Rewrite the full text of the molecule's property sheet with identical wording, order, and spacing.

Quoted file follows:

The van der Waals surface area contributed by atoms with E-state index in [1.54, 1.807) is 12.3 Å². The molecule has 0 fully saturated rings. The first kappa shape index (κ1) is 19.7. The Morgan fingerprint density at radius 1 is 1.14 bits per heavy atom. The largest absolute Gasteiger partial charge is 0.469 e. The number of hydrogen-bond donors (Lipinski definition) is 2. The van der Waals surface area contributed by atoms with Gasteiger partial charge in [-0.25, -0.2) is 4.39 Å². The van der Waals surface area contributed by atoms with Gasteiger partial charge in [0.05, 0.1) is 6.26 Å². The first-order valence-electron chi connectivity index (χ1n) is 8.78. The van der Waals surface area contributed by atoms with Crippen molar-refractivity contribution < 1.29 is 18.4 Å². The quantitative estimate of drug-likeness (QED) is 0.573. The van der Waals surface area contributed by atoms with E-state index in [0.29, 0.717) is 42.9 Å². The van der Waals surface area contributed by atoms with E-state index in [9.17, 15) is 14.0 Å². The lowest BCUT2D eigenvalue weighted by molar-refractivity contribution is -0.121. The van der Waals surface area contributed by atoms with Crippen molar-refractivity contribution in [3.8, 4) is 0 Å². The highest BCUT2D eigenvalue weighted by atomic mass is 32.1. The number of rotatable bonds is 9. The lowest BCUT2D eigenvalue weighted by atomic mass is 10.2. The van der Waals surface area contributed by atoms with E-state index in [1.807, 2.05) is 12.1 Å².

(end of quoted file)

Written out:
The van der Waals surface area contributed by atoms with E-state index in [1.54, 1.807) is 12.3 Å². The molecule has 0 fully saturated rings. The first kappa shape index (κ1) is 19.7. The Morgan fingerprint density at radius 1 is 1.14 bits per heavy atom. The largest absolute Gasteiger partial charge is 0.469 e. The number of hydrogen-bond donors (Lipinski definition) is 2. The van der Waals surface area contributed by atoms with Gasteiger partial charge in [-0.25, -0.2) is 4.39 Å². The van der Waals surface area contributed by atoms with Gasteiger partial charge in [0.05, 0.1) is 6.26 Å². The first-order valence-electron chi connectivity index (χ1n) is 8.78. The van der Waals surface area contributed by atoms with Crippen molar-refractivity contribution < 1.29 is 18.4 Å². The quantitative estimate of drug-likeness (QED) is 0.573. The van der Waals surface area contributed by atoms with E-state index in [0.29, 0.717) is 42.9 Å². The van der Waals surface area contributed by atoms with E-state index in [9.17, 15) is 14.0 Å². The lowest BCUT2D eigenvalue weighted by molar-refractivity contribution is -0.121. The van der Waals surface area contributed by atoms with Crippen molar-refractivity contribution in [3.8, 4) is 0 Å². The highest BCUT2D eigenvalue weighted by atomic mass is 32.1. The number of rotatable bonds is 9. The lowest BCUT2D eigenvalue weighted by atomic mass is 10.2. The van der Waals surface area contributed by atoms with E-state index in [1.807, 2.05) is 12.1 Å².